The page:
Finance Your Super What not lifting super guarantee will mean. In a word, pain – especially for today’s young workers
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What not lifting super guarantee will mean. In a word, pain – especially for today’s young workers

Young people will be hardest hit if the superannuation guarantee is not raised to 12 per cent. Photo: TND
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Young people will be severely disadvantaged if the legislated rises in the superannuation guarantee (SG) do not go ahead.

New research from mProjections has shown that if the SG moves only to the 10 per cent level scheduled for next July, the average 25-year-old will lose $158,078 in their overall balance by 67, the scheduled retirement age.

They will also see retirement income decline 14.8 per cent, or $12,246 a year, to $70,651.

Older people will be hit relatively less than the young because they have fewer working years to go before retirement.

But they will also have significantly less super than younger cohorts because during much of their working lives, the SG was even lower than the current rate of 9.5 per cent of salary.

“There are two standouts from the research,” said Derek Cundell, CEO and founder of mProjections.

“Firstly, younger people will be hardest hit by holding the SG at 10 per cent while those in older cohorts will be less affected.”

“Secondly even without the scheduled SG rises, younger people will be making more in retirement through super than they are making now. And remember their income from super savings will be tax-free.”

mProjections’s research assumes the 25-year-old is currently earning $65,000, the 40-year-old $85,000 and the 55-year-old $105,000.

Another take on that

Industry Super Australia looked at the effects of holding the SG at 9.5 per cent from another angle – that of someone on the median wage.

If the SG rate were to be held at 9.5 per cent, then that would mean  $1495 per year less in super contributions for a 30-year-old on the median wage of $59,800.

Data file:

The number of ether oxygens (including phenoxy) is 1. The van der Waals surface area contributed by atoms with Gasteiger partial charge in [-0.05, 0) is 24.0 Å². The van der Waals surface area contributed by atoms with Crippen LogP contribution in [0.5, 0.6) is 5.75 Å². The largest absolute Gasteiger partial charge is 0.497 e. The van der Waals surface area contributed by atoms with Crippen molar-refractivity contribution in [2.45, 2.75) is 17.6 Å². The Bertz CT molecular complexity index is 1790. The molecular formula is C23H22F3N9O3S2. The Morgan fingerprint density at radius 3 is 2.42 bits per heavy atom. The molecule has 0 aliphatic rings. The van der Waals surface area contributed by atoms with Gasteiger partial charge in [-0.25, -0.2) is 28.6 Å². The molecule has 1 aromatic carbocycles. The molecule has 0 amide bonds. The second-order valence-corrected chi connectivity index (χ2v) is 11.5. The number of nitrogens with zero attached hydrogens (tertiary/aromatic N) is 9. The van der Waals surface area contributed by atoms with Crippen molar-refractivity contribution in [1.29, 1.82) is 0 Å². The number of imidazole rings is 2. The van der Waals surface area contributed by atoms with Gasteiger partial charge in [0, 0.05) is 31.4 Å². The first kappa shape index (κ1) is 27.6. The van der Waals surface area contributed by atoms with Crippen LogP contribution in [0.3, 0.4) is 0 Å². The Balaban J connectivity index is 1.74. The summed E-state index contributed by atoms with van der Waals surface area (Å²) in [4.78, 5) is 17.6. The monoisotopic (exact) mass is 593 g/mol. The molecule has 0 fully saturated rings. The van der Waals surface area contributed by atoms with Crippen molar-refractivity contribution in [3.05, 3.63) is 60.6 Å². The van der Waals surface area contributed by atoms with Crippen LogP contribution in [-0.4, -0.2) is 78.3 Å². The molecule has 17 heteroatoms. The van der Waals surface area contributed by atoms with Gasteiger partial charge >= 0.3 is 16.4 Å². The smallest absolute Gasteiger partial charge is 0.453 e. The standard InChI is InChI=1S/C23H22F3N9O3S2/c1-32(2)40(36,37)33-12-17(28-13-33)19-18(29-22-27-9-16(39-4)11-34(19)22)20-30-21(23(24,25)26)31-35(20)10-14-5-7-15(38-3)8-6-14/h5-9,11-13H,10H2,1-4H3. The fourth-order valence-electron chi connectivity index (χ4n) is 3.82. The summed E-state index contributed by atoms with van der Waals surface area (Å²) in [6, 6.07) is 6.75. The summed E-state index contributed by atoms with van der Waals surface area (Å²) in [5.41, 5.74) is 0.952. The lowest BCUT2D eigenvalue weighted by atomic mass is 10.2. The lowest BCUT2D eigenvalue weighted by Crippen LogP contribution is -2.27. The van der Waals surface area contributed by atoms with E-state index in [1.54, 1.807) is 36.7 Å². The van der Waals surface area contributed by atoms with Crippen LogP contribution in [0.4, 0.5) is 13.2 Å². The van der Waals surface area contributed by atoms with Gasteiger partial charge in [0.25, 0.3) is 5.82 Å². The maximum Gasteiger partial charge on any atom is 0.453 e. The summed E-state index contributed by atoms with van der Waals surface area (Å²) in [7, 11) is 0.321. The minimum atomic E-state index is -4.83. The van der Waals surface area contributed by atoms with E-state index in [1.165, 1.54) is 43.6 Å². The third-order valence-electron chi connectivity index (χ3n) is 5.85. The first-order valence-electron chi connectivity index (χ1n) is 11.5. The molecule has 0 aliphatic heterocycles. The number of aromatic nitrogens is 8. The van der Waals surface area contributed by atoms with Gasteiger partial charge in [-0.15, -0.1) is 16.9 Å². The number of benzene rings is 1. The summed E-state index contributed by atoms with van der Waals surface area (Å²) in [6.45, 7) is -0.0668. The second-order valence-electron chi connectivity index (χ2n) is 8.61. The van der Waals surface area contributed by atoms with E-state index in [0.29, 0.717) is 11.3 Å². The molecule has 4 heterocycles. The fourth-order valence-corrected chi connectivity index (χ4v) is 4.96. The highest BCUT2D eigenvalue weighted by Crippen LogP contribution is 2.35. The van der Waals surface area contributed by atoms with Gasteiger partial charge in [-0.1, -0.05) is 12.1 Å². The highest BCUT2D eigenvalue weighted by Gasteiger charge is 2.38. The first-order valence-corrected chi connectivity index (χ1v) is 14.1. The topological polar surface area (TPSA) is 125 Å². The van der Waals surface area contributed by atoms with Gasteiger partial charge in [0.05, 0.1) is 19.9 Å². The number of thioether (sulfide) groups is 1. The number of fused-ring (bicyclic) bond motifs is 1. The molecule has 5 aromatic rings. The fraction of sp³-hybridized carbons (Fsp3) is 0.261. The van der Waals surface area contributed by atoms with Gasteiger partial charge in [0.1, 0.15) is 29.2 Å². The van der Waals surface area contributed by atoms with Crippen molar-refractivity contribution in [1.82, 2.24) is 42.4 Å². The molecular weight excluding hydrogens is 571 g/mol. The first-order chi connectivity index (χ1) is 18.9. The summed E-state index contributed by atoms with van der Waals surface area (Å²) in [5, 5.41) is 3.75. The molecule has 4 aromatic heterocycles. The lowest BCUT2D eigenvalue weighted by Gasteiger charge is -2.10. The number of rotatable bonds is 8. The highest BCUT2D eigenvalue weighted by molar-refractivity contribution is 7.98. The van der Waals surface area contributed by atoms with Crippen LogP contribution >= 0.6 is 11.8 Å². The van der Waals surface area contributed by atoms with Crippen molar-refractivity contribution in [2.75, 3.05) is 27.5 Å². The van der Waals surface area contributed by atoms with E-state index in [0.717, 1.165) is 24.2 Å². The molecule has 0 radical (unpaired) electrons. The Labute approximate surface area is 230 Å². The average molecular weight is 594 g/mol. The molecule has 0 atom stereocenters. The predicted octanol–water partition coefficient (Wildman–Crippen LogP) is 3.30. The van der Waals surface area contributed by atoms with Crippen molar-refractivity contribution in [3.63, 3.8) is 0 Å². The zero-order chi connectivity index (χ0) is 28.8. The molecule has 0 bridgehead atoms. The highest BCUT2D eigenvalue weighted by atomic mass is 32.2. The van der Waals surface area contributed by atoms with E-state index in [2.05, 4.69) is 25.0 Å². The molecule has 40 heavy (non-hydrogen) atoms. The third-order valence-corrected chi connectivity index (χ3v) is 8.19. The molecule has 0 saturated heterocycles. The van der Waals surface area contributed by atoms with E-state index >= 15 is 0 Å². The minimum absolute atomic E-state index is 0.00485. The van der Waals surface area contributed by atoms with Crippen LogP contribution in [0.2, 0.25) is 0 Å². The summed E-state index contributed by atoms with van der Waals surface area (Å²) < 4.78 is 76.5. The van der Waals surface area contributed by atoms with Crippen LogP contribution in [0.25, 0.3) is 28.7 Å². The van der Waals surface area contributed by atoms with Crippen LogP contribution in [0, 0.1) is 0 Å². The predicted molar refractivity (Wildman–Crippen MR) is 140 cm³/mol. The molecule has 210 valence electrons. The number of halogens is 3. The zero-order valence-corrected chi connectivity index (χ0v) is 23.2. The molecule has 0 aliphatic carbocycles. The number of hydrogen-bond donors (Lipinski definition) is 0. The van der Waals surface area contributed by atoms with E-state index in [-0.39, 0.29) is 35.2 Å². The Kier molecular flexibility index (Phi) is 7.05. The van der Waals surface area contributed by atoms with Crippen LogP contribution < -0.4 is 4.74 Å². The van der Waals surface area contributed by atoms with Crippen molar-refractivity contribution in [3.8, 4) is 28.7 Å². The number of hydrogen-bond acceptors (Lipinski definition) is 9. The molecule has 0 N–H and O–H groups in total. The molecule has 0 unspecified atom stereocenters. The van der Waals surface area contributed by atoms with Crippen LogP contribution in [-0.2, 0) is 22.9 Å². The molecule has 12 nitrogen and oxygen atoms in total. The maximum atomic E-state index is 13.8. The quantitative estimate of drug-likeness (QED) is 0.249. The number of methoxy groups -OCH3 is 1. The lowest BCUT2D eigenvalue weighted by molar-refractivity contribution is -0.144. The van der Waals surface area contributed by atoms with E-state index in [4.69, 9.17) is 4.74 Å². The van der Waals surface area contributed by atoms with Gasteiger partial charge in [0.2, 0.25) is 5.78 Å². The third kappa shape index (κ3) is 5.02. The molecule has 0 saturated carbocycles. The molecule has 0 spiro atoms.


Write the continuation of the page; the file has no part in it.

At 9.5 per cent, that person would receive SG payments of $5681 a year compared with $7176 at 12 per cent.

Over a working life that would mean $170,000 less in super for someone who stayed on the median wage.

Lifecycle fund trap

Another potential bar to building an adequate super balance is holding your money in a lifecycle fund.

These are funds that move your investments from higher growth assets in younger years to more conservative positions as you age.

Research from Rainmaker Information compared the performance of lifecycle funds with the average single strategy MySuper default fund that leaves you in one asset class regardless of age.

The finding was that a lifecycle fund could see you 23 per cent worse off at age 70, with a balance $170,000 below where it might have been.

However it is not as simple as assuming the averages rule because the performance of lifecycle funds varies far more between funds than that of single strategy funds.

“Lifecycle products can be complex,” said Rainmaker executive director Alex Dunnin.

“There are some very good lifestyle products and some that haven’t come together at all.

“With all the focus coming onto the Your Future Your Super legislation regulators need to start putting scrutiny on lifecycle products as there are a lot of people using them and a lot of money going in.”

The Your Future Your Super legislation will see super funds come under scrutiny for their performance by regulator APRA, with underperformers being banned from accepting new money.

As these charts show there is quite a difference between the performance of lifecycle and standard one strategy funds.

Over a year, the top default earned 7.6 per cent, the top lifecycle for 51- to 60-year-olds earned 5.2 per cent, and the top in the 21-30 category 3.5 per cent.

The single strategy option was the best performer across both one-year and three-year periods. But what concerns Mr Dunnin is the variation among lifecycle funds.

“Lifecycle funds have really big differences in performance between the best and the worst, and that means people who don’t do a lot of research can easily be caught in an underperformer,” Mr Dunnin said.

Whereas the lowest-performing fund in the default category achieved 85 per cent of the 8.1 per cent return achieved by the top performer, it was different for the lifecycle funds.

In the 51- to 60-year-old bracket, the worst performer returned 66 per cent of the top fund and in the 21-to-30 category it was 57 per cent.

“People get worked up about fees but the difference between a high-fee fund and a low-fee fund is 2 per cent versus 0.5 per cent. But if you’ve got a fund returning 10 per cent and another returning 4 per cent that difference is massive in terms of retirement balances,” Mr Dunnin said.

ISA CEO Bernie Dean said all up the figures showed the necessity to boost the SG to 12 per cent by 2025 as legislated rather than a halt, as some Coalition politicians have called for.

“Some federal politicians want to break an election promise and cut super, forcing Australians to work longer or retire with less. It’s time for the government to leave people’s super alone,” Mr Dean said.  

“Rather than getting the legislated super boost, politicians want Australians to sell their family home to fund retirement.”

The New Daily is owned by Industry Super Holdings

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